Geoffrey Fifteen Years Ten Years
CSIRO shines a rainbow under the Milky Way

SpaceTime with Stuart Gary

05:50 min | 2 years ago

CSIRO shines a rainbow under the Milky Way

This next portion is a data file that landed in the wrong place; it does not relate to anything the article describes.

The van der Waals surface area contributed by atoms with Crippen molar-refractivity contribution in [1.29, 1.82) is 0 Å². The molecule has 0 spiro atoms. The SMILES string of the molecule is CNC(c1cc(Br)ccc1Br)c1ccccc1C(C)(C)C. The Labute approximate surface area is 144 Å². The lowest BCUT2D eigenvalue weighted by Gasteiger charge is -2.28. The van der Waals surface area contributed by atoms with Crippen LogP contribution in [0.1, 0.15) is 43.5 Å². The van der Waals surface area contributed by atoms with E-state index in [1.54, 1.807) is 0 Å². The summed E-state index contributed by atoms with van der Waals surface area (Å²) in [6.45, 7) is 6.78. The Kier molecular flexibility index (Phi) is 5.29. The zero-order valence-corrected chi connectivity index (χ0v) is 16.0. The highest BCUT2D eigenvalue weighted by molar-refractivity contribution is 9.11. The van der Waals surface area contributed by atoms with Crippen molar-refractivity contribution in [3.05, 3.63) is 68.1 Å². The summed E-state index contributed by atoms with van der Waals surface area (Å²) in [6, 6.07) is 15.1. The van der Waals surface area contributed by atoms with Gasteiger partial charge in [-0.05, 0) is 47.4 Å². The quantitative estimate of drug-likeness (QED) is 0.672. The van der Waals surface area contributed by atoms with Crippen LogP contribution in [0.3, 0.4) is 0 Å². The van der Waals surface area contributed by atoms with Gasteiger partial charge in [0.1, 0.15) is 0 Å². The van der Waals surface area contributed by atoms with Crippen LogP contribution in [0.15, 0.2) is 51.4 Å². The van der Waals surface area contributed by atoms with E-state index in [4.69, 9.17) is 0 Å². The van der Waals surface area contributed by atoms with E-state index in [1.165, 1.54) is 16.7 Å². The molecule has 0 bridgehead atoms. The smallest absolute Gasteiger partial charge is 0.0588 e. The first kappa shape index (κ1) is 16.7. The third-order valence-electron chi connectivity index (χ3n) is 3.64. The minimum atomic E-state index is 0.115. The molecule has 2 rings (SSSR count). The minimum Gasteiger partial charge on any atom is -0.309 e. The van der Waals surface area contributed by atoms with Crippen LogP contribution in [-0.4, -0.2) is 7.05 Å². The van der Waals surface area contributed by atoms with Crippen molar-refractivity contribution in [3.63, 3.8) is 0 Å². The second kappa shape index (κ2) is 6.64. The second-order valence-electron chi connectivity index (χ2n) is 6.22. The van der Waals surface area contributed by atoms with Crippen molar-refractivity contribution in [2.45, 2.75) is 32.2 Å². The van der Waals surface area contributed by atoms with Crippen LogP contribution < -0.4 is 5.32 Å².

"Sydney has always been Austrailia party city and next to its knees fireworks celebrations. The biggest party on the harbor cities. Calendar is its annual gay and lesbian mardi graphist of all as part of this. You celebrations Australia's National Science agency. The C Siro has lit up its economy Australian square kilometer array Pathfinder radio telescope in a rainbow of colors, six of the twelve midday dishes, located in the remote within the strain outback and displaying different color of the rainbow against the backdrop of the Milky Way to Mark the CSI rose in our world participation in that she's mardi gras parade. At least fifty hours staff will March in the parade on March. The second holding a giant DNA, double helix. Silla breeding organizations commitment to diversity the theme being diversity is in our day. Dr Sarah is deputy director of SIA Siro astronomy. And space sciences says us. The strain square kilometer rape Pathfinder was appropriate because it points to the futures space research, the Pathfinder at located the Murchison radio astronomy observatory some eight hundred kilometers north Perth is testing technologies which will be incorporated into the massive multibillion dollar square kilometer array project, the world's largest radio telescope now being developed in outback Australia ad in South Africa pieces. The pathfinders used by diverse group of strontium is from ride around the world. So it's an appropriate setting for rainbow display of ask cap dishes 'em in rainbow colors dish. And we've done that to demonstrate really commitment DeVos to celebrate that were walking up mardi gras and also because he uses telescope really diverse and we want to demonstrate to them as well that we're inclusive and welcoming to everybody important is diversity in an organization as large and diverse itself as the space IRO you have fingers. So many pies from astronomy through the marine sciences geology through engineering yet. Look absolutely do it. And so a really wide range of science and in order to attract and retain really the best talent internationally thing. We have to be very welcoming people have to be comfortable able to bring that whole best selves to work. And there's also a lot of evidence that suggests that diverse teams more innovative, and they make more revenue and then more effective. How's that going? We'll re up to that in its commissioning phase now, so it's thirty six fishes and innovative radio cameras rule starting to work together. But it's already delivered some really great science. For example, we've detected more than twenty fast radio bursts ready with the telescope, even though it's not quite fully working at. And of course, the good thing was asking is. You haven't got microwave ovens there to accidentally opened up before they've finished cooking. You get any false ratings. Now, if I kept we think is on what's the world, best radio observatory? Because extremely quiet. It's around three hundred fifty kilometers from the newest town. And so that's why we've gone left because it's very radio, quiet. Are you knew the Murchison world through to raise? That is that. Yes, that's right. So we're both both on the Murchison and registrar observe a tree which is managed by CSI Arroyo. And we're very pleased to be able to share it with with them delight Murchison's of different type of radio telescopes setup, isn't it? Yeah. That's right. So much than why field array is a low frequency telescope, and it does Catholic precursors for the square kilometer. Right. Which will also be the same site when it gets built in Australia in a couple of years that's already up and running the early stages of that for the square kilometer array, what about the astray inside of things. So we've been running up precursors now as I say caps. Nearly nearly am open running and w is bemoaning number of years. But we've also been working on the design for the telescope. What we've learned from us Cap'n MWA, we'll be fading into the K design the two. Functions of what's being built in Australia, and what's being built in South Africa. You looking at different ends of the electromagnetic radio spectrum out you low frequency radio waves and winds looking at midway prince radio eight. Yeah. That's right. So they'll be complementary and what happens then once you collect that data. Somehow there's going to be an awful lot of data to try and process and determine what you want, and what you check out, and what you cave and Hetty dual letting witty store it. And how do you simply get that amount of data from one place to another as an S k- Tecom. Oh, absolutely data radio telescope producing masses more data than we've been used to radio. Astronomers Esca will have an archive that something like two three hundred PETA bytes of data year, so solving that big data challenge is one of the key things will be working on over the next year. That's the big problem isn't Hetty. You know, what you keep his worth keeping headed? You know, what you Chuck out stuff that you can afford to get rid of you can afford to lose. So that's a really key challenge. And for the first time with these telescopes the computers, the supercomputers that when the data were really part of the telescope because we have to process the data more or less at the same time as it's taken. We just can't afford to stole the data anymore in this curse. We're talking about a new generation of computers. Some of the biggest in the world. That's right. Look will require for k x o scale kind of computing. So they'll be those will be big computers than anybody has now. Fortunately, we've got a few years yet to get this is all being coordinated from Manchester England S K headquarters in Manchester. There were ten member countries all over the world, and we really very much enjoyed that international. Collaboration. In fact, in two weeks time, we'll be doing in Rome to sign the treaty fast. It's too syrup. His deputy director of SIA Sira, astronomy and space science,